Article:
Environment and Breast Cancer: Science Review

Evidence From Humans
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Mortality of aircraft maintenance workers exposed to trichloroethylene and other hydrocarbons and chemicals: extended follow-up
Radican, L., Blair, A., Stewart, P., Wartenberg, D. J Occup Environ Med. 2008. 50:11, 1306-19.
Topic area
Environmental pollutant - Solvents
Study design
Follow-up of retrospective cohort
Funding agency
NIH Merck & Co. Inc.
Study Participants
Number of Cases
26 exposed cases. Number of unexposed cases not reported.
Menopausal Status
The menopausal status of women included in this study is listed here.
No analysis based on menopausal status
Number in Cohort
Cohort: 3,725 women
Cohort participation rate
Not applicable. This study was records-based.
Participant selection: Inclusion and exclusion criteria
Criteria used to select participants in the study.
The Hill Air Force Base cohort was established in the early 1980s by the National Cancer Institute (NCI). This records-based cohort includes 14,455 civilians employed at a Utah aircraft maintenance facility for at least one year between 1952 and 1956. The cohort was followed in the National Death Index (NDI) through 2000.
Exposures investigated
Estimated exposures (yes/no) for 21 solvents and chemicals derived for each job-organization combination, collected from worker files, office records, facility history files, position descriptions, walk through surveys and some interviews. TCE exposure wa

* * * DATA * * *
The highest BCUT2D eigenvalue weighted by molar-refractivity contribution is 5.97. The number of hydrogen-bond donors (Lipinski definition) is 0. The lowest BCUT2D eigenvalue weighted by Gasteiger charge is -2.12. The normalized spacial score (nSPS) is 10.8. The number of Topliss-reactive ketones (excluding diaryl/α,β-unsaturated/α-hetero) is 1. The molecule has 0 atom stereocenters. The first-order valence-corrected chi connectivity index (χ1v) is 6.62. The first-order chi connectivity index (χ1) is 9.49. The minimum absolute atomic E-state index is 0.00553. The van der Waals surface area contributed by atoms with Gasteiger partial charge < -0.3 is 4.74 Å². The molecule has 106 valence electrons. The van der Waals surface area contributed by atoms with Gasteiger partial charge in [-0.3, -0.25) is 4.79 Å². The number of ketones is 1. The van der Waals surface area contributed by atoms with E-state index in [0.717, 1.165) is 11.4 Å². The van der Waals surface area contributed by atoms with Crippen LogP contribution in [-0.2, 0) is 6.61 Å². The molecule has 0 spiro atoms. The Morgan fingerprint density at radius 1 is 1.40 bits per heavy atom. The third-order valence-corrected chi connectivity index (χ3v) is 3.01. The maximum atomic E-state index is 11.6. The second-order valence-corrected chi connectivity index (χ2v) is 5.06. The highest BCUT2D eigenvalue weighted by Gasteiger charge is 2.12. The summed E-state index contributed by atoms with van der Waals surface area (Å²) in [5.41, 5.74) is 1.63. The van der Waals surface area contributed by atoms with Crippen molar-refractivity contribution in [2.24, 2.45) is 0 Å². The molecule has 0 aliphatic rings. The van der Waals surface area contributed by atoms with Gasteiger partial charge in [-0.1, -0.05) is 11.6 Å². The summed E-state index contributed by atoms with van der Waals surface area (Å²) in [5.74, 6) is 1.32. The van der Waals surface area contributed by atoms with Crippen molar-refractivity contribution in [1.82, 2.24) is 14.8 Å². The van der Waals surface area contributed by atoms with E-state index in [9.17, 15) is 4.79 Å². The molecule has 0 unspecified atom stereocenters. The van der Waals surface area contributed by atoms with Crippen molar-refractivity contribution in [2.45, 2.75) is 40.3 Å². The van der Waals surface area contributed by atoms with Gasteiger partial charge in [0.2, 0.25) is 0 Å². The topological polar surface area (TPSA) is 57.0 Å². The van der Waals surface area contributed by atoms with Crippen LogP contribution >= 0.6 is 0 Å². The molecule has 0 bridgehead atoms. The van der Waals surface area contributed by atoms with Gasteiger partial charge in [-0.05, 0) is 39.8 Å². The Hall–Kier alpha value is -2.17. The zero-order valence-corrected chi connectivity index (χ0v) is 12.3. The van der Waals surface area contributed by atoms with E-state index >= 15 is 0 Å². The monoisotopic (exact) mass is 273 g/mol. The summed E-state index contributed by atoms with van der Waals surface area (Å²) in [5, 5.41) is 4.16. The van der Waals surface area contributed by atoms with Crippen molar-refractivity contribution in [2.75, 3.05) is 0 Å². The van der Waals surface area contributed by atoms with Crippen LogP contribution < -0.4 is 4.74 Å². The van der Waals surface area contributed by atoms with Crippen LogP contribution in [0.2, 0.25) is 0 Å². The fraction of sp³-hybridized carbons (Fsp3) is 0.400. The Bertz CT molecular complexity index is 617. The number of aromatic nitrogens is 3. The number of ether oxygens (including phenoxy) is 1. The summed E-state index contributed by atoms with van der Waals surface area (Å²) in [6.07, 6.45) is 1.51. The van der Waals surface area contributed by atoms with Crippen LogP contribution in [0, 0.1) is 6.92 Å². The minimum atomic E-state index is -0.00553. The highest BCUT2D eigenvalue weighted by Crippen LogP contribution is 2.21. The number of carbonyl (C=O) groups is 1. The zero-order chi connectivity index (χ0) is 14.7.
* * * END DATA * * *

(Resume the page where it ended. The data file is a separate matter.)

Confounders considered
Other breast cancer risk factors, such as family history, age at first birth, and hormone replacement therapy use, that were taken into account in the study.
Age, race, calendar period. Those of unknown race (10% of entire cohort -- including men and women) were classified as white. The remainder of the cohort was 87% white and 3% non-white.
Genetic characterization included
If the study analyzed relationships between environmental factors and inherited genetic variations, this field will be marked “Yes.” “No”, if not.
Strength of associations reported
Compared to female workers with no chemical exposure:

Ever TCE exposure: HR 1.23 (95% CI 0.73-2.06)
0-5 unit-yrs exposure: HR 1.57 (95% CI 0.81-3.04)
5-25 unit-yrs exposure (3 exposed cases): HR 1.01 (95% CI 0.31-3.30)
>25 unit-yrs exposure: HR 1.05 (95% CI 0.53-2.07)

Low, intermittent TCE exposure: HR 1.92 (95% CI 1.08-3.43)
Low, continuous TCE exposure (8 exposed cases): HR 1.71 (95% CI 0.79-3.71)
Peak, infrequent TCE exposure (3 exposed cases): HR 1.18 (95% CI 0.36-3.86)
Peak, frequent TCE exposure: HR 1.08 (95% CI 0.57-2.02)

Ever methylene chloride exposure: HR 2.35 (95% CI 0.98-5.65)
Ever freon exposure: HR 2.71 (95% CI 1.33-5.50)
Ever solder flux exposure (9 exposed cases): HR 2.76 (95% CI 1.32-5.76)
Ever isopropyl alcohol exposure (9 exposed cases): HR 2.64 (95% CI 1.30-5.35)
Results Comments
Non-significant positive associations for any solvent exposure, 1,1,1-trichloroethane, metal fumes/dust, methylethyl ketone, other alcohols, styrene, toluene, and zinc chromate. No associations for carbon tetrachloride, JP4 gasoline, 0-dichlorobenzene, perchloroethylene, stoddard solvent.
Author address
Global Outcomes Research Department, Merck and Co, Inc, NJ 08889, USA. larry_radican@merck.com
Reviewers Comments
Mortality is not a sensitive measure of breast cancer risk. The reference group of civilian employees at Hill Air Force not ever exposed to chemical of interest may be more appropriate than the general population. However, comparability of exposed vs non-exposed with regard to job titles and other socioeconomic variables was not discussed.